Nestlé, the Swiss food giant, has warned it may stop manufacturing KitKats and Smarties in the UK over a row about how much it has to pay each year to the Pension Protection Fund.
The administrators of the PPF, set up earlier this year to provide a safety net for occupational pension schemes, are preparing to say how much it needs to raise from British business. They will next month call for as much as £700m a year, more than twice the £300m it was estimated would be needed when the PPF was launched.
The row is understood to threaten up to 1,600 jobs in York, where Nestlé makes confectionery. The company has been told by the PPF that the "risk-based" levy it would have to pay could be as much as £12m a year. Nestlé had been expecting to pay only about £300,000.
The group's chief executive, Peter Brabeck-Letmathe, is so unhappy about the high levy that Nestlé has threatened to move production of KitKats and Smarties to the Czech Republic.
The problem is that the formula used by the PPF - calculated using so called "failure scores" worked out by business information provider Dun & Bradstreet - does not take into account guarantees from the parent company. The PPF is talking about amending the calculations, but Nestlé is still concerned.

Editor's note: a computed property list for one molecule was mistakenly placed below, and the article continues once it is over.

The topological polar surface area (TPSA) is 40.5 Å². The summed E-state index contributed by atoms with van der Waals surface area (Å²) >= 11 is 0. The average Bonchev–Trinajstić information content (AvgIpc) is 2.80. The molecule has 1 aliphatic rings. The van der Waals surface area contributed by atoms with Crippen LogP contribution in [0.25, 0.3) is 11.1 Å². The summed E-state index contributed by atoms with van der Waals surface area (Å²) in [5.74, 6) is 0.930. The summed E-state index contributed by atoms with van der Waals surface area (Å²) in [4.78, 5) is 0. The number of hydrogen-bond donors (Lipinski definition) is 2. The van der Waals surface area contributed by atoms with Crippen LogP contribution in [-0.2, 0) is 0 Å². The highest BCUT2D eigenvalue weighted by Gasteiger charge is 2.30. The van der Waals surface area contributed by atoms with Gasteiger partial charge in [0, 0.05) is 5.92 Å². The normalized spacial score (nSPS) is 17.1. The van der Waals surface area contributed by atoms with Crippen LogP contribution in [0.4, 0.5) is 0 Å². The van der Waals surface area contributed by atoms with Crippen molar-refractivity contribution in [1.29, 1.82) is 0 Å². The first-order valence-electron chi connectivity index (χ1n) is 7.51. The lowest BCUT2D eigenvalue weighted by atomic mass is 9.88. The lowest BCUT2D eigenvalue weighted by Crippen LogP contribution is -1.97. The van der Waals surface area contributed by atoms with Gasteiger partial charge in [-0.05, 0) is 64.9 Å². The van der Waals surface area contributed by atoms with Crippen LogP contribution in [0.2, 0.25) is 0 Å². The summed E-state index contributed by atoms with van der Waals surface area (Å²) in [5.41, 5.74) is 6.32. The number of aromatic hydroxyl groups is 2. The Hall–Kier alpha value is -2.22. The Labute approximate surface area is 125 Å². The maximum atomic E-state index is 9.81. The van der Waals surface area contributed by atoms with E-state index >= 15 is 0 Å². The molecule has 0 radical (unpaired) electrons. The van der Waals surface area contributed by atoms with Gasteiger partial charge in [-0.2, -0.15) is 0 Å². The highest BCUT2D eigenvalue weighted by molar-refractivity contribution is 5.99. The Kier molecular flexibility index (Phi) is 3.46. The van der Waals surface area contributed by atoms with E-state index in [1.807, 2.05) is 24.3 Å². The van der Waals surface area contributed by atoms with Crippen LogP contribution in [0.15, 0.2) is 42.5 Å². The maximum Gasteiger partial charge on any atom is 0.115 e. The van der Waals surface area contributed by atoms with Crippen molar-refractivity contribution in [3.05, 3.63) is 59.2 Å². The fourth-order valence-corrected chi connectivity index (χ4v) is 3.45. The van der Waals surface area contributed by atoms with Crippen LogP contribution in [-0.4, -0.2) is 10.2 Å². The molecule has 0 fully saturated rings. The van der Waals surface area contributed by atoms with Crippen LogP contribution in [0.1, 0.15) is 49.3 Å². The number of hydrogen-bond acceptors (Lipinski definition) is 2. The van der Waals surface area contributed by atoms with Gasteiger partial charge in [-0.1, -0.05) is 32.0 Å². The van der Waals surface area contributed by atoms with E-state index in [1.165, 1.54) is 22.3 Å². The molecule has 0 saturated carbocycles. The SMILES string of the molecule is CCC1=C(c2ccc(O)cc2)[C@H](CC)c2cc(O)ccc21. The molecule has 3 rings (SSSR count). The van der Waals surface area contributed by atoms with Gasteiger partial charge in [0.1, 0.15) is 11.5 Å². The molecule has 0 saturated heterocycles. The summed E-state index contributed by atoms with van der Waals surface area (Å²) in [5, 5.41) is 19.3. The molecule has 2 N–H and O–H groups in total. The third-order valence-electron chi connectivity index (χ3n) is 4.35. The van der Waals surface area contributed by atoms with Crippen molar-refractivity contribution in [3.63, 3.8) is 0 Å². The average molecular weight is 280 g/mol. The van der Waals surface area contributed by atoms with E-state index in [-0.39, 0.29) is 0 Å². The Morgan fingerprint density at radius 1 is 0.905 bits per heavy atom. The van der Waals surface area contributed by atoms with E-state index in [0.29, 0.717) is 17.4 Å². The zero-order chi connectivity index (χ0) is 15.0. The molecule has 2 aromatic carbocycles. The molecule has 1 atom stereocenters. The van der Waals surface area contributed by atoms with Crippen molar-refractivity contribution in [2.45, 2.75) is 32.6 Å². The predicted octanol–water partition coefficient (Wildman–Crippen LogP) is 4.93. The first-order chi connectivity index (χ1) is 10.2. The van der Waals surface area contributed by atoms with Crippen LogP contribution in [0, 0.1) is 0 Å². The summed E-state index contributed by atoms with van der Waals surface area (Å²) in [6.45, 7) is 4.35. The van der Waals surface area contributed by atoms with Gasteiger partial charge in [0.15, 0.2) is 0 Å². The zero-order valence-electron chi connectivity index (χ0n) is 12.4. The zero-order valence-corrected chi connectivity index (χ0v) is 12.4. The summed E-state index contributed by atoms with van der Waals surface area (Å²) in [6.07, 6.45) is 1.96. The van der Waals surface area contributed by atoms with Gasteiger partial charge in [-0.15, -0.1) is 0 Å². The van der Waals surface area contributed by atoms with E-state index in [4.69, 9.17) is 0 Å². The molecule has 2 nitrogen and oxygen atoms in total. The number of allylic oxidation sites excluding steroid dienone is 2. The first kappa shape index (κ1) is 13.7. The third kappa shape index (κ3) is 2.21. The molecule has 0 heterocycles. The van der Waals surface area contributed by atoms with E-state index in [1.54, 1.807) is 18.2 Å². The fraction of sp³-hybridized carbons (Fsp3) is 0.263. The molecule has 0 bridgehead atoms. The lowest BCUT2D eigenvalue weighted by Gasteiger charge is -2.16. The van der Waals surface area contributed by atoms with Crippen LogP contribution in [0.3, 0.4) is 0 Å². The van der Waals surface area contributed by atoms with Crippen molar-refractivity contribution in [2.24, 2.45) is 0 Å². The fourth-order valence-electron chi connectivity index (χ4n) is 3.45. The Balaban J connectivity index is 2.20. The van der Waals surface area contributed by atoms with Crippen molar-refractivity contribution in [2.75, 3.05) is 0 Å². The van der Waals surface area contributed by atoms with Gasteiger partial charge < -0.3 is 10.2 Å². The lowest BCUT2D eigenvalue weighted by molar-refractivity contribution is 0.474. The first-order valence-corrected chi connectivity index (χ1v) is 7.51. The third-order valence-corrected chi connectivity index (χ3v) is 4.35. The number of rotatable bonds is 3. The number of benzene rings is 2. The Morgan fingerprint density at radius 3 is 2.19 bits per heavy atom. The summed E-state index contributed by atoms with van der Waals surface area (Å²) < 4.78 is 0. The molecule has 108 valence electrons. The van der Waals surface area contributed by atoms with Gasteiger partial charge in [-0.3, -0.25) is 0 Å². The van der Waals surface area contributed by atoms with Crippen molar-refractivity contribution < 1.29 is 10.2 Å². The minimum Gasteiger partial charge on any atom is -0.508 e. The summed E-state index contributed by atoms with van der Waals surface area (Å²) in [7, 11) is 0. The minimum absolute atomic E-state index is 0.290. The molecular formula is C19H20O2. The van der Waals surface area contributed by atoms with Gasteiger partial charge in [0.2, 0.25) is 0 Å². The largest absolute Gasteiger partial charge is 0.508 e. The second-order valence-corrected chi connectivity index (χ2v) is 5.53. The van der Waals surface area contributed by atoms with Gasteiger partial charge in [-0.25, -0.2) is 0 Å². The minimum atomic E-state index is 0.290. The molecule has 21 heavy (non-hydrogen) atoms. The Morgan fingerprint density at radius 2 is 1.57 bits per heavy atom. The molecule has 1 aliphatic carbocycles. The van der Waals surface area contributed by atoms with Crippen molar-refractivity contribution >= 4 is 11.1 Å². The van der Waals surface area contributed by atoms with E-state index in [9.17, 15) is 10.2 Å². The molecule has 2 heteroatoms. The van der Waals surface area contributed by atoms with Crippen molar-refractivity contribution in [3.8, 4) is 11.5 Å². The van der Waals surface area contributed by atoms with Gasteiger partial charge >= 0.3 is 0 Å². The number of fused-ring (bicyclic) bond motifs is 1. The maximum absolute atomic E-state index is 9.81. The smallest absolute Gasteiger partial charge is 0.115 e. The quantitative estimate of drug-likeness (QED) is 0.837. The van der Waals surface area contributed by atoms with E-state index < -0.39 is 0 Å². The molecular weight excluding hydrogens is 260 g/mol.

"It is our belief that if UK labour costs for any manufacturer get out of line because of increased costs, including pension provision, this could result in jobs being moved to more competitive locations. It would also cause companies to reconsider their current pension scheme offerings, which could lead to further scheme closures," the company said in a statement.
Nestlé is not the only firm in dispute with the PPF. Trinity Mirror is one of a number of media companies furious that the PPF formula does not allow for the values of intangible assets, such as newspaper titles.
It is estimated that Trinity Mirror's PPF levy will be around £10m, five times what had been expected. "While the concept of the levy is understandable, the proposed use of Dun & Bradstreet's 'failure scores' to assess insolvency risk is both illogical and unfair, as they currently discount intangibles," it said.
Other companies have complained to the PPF about their likely levy. British Airways is believed to be facing a bill of up to £30m a year, and BAE Systems could have to fork out £17m, according to industry estimates.
Pensions experts have claimed the Dun & Bradstreet methodology is full of problems. Not least is that its "failure rating" can be sent soaring by any county court judgement against a company. However, Stephen Yeo at actuary Watson Wyatt said the real problem could be that many companies receive too good a rating from Dun & Bradstreet, with the effect that less financially secure ones "will get clobbered".Reuse content